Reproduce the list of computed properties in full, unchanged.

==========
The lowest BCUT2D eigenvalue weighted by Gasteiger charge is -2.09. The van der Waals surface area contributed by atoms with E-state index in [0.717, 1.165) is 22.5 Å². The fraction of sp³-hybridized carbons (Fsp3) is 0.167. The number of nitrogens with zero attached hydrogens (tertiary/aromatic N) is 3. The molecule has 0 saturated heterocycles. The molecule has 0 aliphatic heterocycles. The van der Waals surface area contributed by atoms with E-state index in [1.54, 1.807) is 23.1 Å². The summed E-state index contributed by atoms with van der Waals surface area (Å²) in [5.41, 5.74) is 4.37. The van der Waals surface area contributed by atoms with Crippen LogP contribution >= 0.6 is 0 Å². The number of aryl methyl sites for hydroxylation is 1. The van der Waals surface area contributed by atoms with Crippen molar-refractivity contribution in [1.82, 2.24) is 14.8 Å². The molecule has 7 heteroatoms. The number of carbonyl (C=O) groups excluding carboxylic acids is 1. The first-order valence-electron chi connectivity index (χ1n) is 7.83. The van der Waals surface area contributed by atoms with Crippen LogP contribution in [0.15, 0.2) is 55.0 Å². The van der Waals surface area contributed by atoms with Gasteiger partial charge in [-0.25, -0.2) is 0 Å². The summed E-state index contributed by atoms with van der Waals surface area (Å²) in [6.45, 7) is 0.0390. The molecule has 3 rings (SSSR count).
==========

The lowest BCUT2D eigenvalue weighted by Gasteiger charge is -2.09. The van der Waals surface area contributed by atoms with E-state index in [0.717, 1.165) is 22.5 Å². The fraction of sp³-hybridized carbons (Fsp3) is 0.167. The number of nitrogens with zero attached hydrogens (tertiary/aromatic N) is 3. The molecule has 0 saturated heterocycles. The molecule has 0 aliphatic heterocycles. The van der Waals surface area contributed by atoms with E-state index in [1.54, 1.807) is 23.1 Å². The summed E-state index contributed by atoms with van der Waals surface area (Å²) in [5.41, 5.74) is 4.37. The van der Waals surface area contributed by atoms with Crippen LogP contribution >= 0.6 is 0 Å². The number of aryl methyl sites for hydroxylation is 1. The van der Waals surface area contributed by atoms with Crippen molar-refractivity contribution in [1.82, 2.24) is 14.8 Å². The molecule has 7 heteroatoms. The number of carbonyl (C=O) groups excluding carboxylic acids is 1. The first-order valence-electron chi connectivity index (χ1n) is 7.83. The van der Waals surface area contributed by atoms with Crippen LogP contribution in [0.15, 0.2) is 55.0 Å². The van der Waals surface area contributed by atoms with Gasteiger partial charge in [-0.25, -0.2) is 0 Å². The summed E-state index contributed by atoms with van der Waals surface area (Å²) in [6.45, 7) is 0.0390. The molecule has 3 rings (SSSR count).